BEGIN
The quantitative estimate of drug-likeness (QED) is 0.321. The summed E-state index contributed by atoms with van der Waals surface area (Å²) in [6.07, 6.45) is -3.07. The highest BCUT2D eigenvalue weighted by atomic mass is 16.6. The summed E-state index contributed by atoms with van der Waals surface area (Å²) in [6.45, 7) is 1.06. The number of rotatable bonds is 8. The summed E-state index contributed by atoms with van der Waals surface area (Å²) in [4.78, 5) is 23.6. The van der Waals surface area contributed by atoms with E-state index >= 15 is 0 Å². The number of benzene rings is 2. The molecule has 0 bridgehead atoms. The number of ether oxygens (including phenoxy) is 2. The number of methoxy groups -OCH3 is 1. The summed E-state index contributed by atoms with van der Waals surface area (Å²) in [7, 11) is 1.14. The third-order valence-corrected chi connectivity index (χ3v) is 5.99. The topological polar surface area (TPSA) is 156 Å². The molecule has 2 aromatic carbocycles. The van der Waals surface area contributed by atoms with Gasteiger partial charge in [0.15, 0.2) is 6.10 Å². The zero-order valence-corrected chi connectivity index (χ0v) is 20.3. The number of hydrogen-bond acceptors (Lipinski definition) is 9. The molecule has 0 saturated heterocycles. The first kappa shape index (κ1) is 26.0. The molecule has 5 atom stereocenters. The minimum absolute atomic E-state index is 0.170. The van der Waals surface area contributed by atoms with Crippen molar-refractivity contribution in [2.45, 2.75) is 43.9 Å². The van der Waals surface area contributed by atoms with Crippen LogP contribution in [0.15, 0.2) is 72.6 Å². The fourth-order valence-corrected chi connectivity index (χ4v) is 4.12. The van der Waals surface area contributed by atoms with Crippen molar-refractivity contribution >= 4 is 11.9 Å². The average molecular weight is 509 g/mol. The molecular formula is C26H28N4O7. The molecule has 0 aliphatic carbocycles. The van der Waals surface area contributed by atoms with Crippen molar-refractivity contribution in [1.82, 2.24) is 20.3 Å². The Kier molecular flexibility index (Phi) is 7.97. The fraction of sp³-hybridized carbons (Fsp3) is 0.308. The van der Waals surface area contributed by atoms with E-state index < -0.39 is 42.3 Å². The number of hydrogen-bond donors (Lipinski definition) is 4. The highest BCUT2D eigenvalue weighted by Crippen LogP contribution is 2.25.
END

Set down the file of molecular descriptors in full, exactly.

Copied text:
The quantitative estimate of drug-likeness (QED) is 0.321. The summed E-state index contributed by atoms with van der Waals surface area (Å²) in [6.07, 6.45) is -3.07. The highest BCUT2D eigenvalue weighted by atomic mass is 16.6. The summed E-state index contributed by atoms with van der Waals surface area (Å²) in [6.45, 7) is 1.06. The number of rotatable bonds is 8. The summed E-state index contributed by atoms with van der Waals surface area (Å²) in [4.78, 5) is 23.6. The van der Waals surface area contributed by atoms with E-state index >= 15 is 0 Å². The number of benzene rings is 2. The molecule has 0 bridgehead atoms. The number of ether oxygens (including phenoxy) is 2. The number of methoxy groups -OCH3 is 1. The summed E-state index contributed by atoms with van der Waals surface area (Å²) in [7, 11) is 1.14. The third-order valence-corrected chi connectivity index (χ3v) is 5.99. The topological polar surface area (TPSA) is 156 Å². The molecule has 2 aromatic carbocycles. The van der Waals surface area contributed by atoms with Gasteiger partial charge in [0.15, 0.2) is 6.10 Å². The zero-order valence-corrected chi connectivity index (χ0v) is 20.3. The number of hydrogen-bond acceptors (Lipinski definition) is 9. The molecule has 0 saturated heterocycles. The first kappa shape index (κ1) is 26.0. The molecule has 5 atom stereocenters. The minimum absolute atomic E-state index is 0.170. The van der Waals surface area contributed by atoms with Crippen molar-refractivity contribution in [2.45, 2.75) is 43.9 Å². The van der Waals surface area contributed by atoms with Crippen LogP contribution in [0.15, 0.2) is 72.6 Å². The fourth-order valence-corrected chi connectivity index (χ4v) is 4.12. The van der Waals surface area contributed by atoms with Crippen molar-refractivity contribution >= 4 is 11.9 Å². The average molecular weight is 509 g/mol. The molecular formula is C26H28N4O7. The molecule has 0 aliphatic carbocycles. The van der Waals surface area contributed by atoms with Crippen molar-refractivity contribution in [1.82, 2.24) is 20.3 Å². The Kier molecular flexibility index (Phi) is 7.97. The fraction of sp³-hybridized carbons (Fsp3) is 0.308. The van der Waals surface area contributed by atoms with E-state index < -0.39 is 42.3 Å². The number of hydrogen-bond donors (Lipinski definition) is 4. The highest BCUT2D eigenvalue weighted by Crippen LogP contribution is 2.25.